PROS / In terms of value for money, Sprint stands tall, offering generous service plans and incentives at an affordable monthly rate.
CONS / It operates the weakest of the four major American networks – good enough for many but frustratingly slow in the age of streaming video.
VERDICT / If you only want affordable cell service and are willing to tolerate slow LTE speeds to get it, Sprint's value pricing is undeniably attractive.
There's a reason Sprint is one of the most recognized cell phone companies in America. The network it owns and operates is large and affordable, with features like unlimited data, family share plans and international calling. Its solid device selection sets it above lesser-known companies, offering Android phones, iPhones, tablets and hotspots. But Sprint is not without its drawbacks, chief among them a molasses-slow 4G LTE network that can struggle to stream HD video.
True, Sprint's network covers more of the United States than T-Mobile, especially in rural areas, but it can't hold a candle to the coast-to-coast omnipresence of Verizon or AT&T. The network is notorious for spotty coverage, even in major cities. You can use your phone almost anywhere you go, but you may have to deal with dropped calls, low bars or other connection issues. Over half of the cities RootMetrics tested in its independent nationwide service analysis fell beneath the 10 Mbps speed line, and in this day and age, you often need at least 10 Mbps speeds.
Speed tests conducted by our sister site, Tom's Guide's, proved that Sprint's overall performance trailed behind its Big Four rivals for download and upload speeds, with national averages of 17.7 Mbps and 7.7 Mbps, respectively. To be fair, Sprint used to be much worse and the cell phone company has greatly improved, but if having the fastest downloads and the best cell phone service is important to you, other networks are far more capable.
The best thing Sprint has going for it are its cheap cell phone plans. The company has an all-inclusive single-line plan for $60: You get unlimited talk, text and data for $20 less than AT&T. Should you not need unlimited data, you can stick with a 3GB prepaid plan for $40 or a 5GB plan for $50. Both are on par with T-Mobile's prepaid prices, though they lack T-Mobile's data rollover or free media streaming programs – everything you do on a Sprint LTE connection counts toward your data cap.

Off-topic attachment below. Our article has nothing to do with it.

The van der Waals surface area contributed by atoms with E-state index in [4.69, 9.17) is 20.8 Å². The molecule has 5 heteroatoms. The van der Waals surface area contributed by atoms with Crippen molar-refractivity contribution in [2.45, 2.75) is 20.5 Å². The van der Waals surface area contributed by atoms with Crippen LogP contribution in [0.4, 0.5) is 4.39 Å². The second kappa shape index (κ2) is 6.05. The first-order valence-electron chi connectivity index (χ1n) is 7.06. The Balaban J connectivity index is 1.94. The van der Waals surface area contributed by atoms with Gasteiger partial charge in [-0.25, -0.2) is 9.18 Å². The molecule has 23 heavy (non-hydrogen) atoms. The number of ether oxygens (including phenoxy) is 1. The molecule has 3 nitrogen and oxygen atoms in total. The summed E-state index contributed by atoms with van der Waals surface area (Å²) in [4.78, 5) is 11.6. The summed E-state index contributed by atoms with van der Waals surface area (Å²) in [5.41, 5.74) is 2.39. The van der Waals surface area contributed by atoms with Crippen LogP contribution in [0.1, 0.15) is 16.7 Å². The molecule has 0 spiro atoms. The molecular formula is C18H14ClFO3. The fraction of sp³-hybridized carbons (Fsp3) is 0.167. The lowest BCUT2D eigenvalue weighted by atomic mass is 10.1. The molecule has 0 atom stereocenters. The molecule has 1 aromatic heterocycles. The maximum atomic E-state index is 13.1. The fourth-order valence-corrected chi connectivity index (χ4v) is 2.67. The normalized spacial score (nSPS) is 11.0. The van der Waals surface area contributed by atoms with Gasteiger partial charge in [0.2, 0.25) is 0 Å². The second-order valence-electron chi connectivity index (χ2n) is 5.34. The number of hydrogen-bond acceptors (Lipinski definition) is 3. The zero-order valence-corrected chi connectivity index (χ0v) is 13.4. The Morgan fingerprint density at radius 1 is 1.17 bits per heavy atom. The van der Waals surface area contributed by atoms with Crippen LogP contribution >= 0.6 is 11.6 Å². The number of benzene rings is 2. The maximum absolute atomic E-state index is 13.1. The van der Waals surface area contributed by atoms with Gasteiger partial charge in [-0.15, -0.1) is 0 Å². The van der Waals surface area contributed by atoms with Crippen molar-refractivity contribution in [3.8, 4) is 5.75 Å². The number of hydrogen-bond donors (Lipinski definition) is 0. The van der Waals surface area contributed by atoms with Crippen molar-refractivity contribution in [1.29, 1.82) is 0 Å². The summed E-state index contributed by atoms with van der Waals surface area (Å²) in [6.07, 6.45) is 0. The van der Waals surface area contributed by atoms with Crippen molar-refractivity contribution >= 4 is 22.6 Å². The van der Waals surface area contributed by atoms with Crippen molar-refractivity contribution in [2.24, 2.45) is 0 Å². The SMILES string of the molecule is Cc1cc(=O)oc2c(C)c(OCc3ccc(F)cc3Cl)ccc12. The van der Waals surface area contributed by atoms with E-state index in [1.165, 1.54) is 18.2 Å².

A group plan for a family of four with unlimited data will run you about $160 each month, excluding taxes and fees. These above prices assume you are enrolled in autopay, which cuts $5 off your monthly bill.
Since it's a major carrier, Sprint customers have a decent selection of flagship phones to pick from. Top-of-the-line Android devices, like the Samsung Galaxy S8 or S7 Edge and the LG V20, are available for full purchase or on installment plans, as are Apple's latest iPhones like the iPhone 7 Plus and iPhone SE. The mid-tier selection is much weaker, with just a few older-generation phones from the major cell phone carriers. If you're after a budget device, you've got a handful of phones to pick from but few smartphone options under $200.
Sprint's 4G LTE network is the weakest of the four major carriers, but when you consider price and phone selection, the value you get for your money is top tier. If staying under budget is worth slower download speeds and the potential for a few dropped calls, Sprint may well be the best cell phone carrier for your family.